More than a century ago the invention of photography caused a revolution in painting. The reproduction of reality, until that time the main subject of painting, had to compete with photography and now also film. The exclusive right to depict portrait or landscape became the source of much discussion. With the arrival of Impressionism the snapshot like image appeared showing the subject in painting to be clearly influenced by photography .
In the past twenty-five years a new history-making process has taken place, <em>the digital revolution</em>. We see signs of this both on the level of material techniques used and on the level of depicted content . We see this through a daily bombardment of images in TV-leaders and commercials, in holiday pictures, videos and many other social applications outside the arts. We live at a moment in culture where being visually aware, or unaware, defines our thinking and looking. Whilst this is neither a new nor unfamiliar conclusion for the contemporary painter, reproducing reality has become a less valuable and more elusive concept.
Within photography and film the link with the digital revolution is both immediate and direct. However, by digitalizing the documentary photograph the authenticity of the captured and frozen moment is less certain. Similarly, the frequent use of blue screen technology in the world of film and video also displaces reality. The viewer of photography and film accepts the influence of digital media within these disciplines, being neither disappointed nor surprised, and therefore seemingly appreciative of new possibilities.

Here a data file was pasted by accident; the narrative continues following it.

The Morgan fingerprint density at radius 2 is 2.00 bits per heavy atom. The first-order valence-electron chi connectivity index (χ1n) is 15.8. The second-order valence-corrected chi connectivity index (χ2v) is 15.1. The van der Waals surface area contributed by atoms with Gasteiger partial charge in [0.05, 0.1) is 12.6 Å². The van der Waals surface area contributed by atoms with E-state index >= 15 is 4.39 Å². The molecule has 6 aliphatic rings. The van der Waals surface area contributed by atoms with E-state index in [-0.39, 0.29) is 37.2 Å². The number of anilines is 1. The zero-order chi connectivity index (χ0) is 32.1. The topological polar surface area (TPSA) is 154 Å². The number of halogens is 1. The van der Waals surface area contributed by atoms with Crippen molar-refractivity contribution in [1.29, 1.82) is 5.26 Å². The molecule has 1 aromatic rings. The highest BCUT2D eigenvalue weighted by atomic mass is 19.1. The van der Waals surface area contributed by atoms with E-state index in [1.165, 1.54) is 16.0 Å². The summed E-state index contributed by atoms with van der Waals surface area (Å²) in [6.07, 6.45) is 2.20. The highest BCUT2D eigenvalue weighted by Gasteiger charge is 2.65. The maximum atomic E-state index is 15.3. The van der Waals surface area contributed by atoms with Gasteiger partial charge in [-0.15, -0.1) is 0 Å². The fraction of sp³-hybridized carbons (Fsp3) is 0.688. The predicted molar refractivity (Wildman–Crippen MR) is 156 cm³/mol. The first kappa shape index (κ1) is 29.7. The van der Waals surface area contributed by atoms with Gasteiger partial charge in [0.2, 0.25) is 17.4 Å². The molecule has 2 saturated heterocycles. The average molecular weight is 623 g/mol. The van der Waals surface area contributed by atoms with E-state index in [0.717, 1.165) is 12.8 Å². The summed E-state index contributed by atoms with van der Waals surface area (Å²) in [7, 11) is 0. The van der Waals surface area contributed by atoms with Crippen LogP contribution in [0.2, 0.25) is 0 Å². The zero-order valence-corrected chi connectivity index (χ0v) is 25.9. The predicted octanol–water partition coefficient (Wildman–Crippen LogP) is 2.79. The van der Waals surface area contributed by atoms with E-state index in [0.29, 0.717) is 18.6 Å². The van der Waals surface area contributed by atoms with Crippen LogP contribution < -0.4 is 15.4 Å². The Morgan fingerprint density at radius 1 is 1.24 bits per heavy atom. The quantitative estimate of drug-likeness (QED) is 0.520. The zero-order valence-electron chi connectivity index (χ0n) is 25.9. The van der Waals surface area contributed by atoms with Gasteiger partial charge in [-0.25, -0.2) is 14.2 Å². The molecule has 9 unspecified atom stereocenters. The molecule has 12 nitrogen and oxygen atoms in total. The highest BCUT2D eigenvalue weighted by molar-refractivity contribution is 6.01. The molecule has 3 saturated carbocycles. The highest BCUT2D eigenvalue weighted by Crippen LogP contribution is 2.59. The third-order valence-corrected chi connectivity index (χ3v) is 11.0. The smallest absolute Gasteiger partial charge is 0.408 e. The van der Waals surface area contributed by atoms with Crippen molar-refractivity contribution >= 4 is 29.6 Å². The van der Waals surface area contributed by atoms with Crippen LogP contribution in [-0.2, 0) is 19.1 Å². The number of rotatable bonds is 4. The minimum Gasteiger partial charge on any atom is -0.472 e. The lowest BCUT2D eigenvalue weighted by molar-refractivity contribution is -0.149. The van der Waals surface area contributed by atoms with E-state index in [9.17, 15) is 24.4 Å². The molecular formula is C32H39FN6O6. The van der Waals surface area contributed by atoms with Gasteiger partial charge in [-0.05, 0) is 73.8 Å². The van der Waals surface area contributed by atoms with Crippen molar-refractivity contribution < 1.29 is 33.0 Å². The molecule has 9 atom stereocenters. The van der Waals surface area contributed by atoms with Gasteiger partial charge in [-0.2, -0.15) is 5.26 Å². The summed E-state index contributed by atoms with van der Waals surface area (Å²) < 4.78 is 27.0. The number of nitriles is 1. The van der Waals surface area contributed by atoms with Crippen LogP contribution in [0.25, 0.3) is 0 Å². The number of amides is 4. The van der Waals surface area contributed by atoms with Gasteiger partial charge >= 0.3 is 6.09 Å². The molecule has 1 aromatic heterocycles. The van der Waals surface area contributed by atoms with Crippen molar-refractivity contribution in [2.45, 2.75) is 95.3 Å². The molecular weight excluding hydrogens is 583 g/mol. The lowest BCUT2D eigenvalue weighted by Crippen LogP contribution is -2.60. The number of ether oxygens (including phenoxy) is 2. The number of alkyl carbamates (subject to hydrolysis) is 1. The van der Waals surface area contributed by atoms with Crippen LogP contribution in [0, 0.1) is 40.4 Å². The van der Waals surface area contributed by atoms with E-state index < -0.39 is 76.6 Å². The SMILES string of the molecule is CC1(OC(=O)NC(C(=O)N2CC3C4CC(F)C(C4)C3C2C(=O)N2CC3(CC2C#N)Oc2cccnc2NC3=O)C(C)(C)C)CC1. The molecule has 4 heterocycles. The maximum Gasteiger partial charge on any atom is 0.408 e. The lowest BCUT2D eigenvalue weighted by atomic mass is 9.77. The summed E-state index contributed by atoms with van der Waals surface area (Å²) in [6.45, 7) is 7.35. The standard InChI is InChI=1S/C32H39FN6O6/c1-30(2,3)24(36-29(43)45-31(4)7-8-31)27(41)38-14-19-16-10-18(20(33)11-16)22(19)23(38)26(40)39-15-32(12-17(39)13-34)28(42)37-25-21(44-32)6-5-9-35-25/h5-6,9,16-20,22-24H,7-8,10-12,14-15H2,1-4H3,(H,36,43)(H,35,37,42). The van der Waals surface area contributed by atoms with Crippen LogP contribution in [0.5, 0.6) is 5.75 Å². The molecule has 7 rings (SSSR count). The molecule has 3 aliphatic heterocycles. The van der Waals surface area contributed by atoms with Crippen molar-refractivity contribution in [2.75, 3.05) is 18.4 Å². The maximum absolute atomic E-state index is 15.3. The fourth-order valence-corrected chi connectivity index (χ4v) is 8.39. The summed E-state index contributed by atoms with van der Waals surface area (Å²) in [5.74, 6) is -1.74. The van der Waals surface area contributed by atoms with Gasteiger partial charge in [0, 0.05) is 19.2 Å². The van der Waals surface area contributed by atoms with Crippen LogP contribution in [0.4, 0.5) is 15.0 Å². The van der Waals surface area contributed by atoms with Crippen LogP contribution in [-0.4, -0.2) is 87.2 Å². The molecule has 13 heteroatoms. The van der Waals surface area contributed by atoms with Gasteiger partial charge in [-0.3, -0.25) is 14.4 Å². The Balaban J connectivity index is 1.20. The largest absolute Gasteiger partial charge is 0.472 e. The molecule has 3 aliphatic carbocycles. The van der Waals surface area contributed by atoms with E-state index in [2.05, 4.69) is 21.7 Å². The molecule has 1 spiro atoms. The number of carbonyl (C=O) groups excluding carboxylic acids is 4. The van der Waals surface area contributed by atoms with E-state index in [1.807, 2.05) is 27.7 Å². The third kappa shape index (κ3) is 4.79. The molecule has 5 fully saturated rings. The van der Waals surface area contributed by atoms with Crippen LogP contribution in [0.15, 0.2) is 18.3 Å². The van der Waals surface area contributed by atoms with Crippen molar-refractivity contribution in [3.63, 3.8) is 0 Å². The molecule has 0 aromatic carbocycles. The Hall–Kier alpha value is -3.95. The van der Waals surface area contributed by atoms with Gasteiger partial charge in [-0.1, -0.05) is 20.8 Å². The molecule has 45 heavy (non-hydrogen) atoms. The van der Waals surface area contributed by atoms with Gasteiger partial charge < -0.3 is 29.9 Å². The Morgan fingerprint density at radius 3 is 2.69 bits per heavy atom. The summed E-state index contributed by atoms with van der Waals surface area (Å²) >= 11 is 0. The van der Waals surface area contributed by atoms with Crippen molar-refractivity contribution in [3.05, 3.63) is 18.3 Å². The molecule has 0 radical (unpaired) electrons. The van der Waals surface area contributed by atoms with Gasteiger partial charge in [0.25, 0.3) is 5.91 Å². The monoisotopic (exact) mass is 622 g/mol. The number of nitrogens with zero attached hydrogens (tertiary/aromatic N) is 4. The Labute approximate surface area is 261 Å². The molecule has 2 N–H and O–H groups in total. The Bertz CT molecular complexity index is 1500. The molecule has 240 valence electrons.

In painting the link with the digital revolution is less obvious. Nevertheless ‘the digital view’ is more and more apparent through the evolution of image processing/drawing software and creates a new visual palette. This gives completely new possibilities to the contemporary painter / image composer. By mixing photography, printing and digital projections with acrylic and or oil paint the painter is no longer restricted to using one particular technique.
As once expressionism moved towards a more abstract level, to distinguish itself from photography and film, this new approach to the art of painting will walk a less familiar track by using digital techniques. The painters of digt-paint make it their task to show these new tracks by organizing exhibitions. By bringing together different works of art and different artists new discoveries will be exchanged to examine the question; ’What is the influence of digitalizing on painting? ’
January 2008 / digt-paint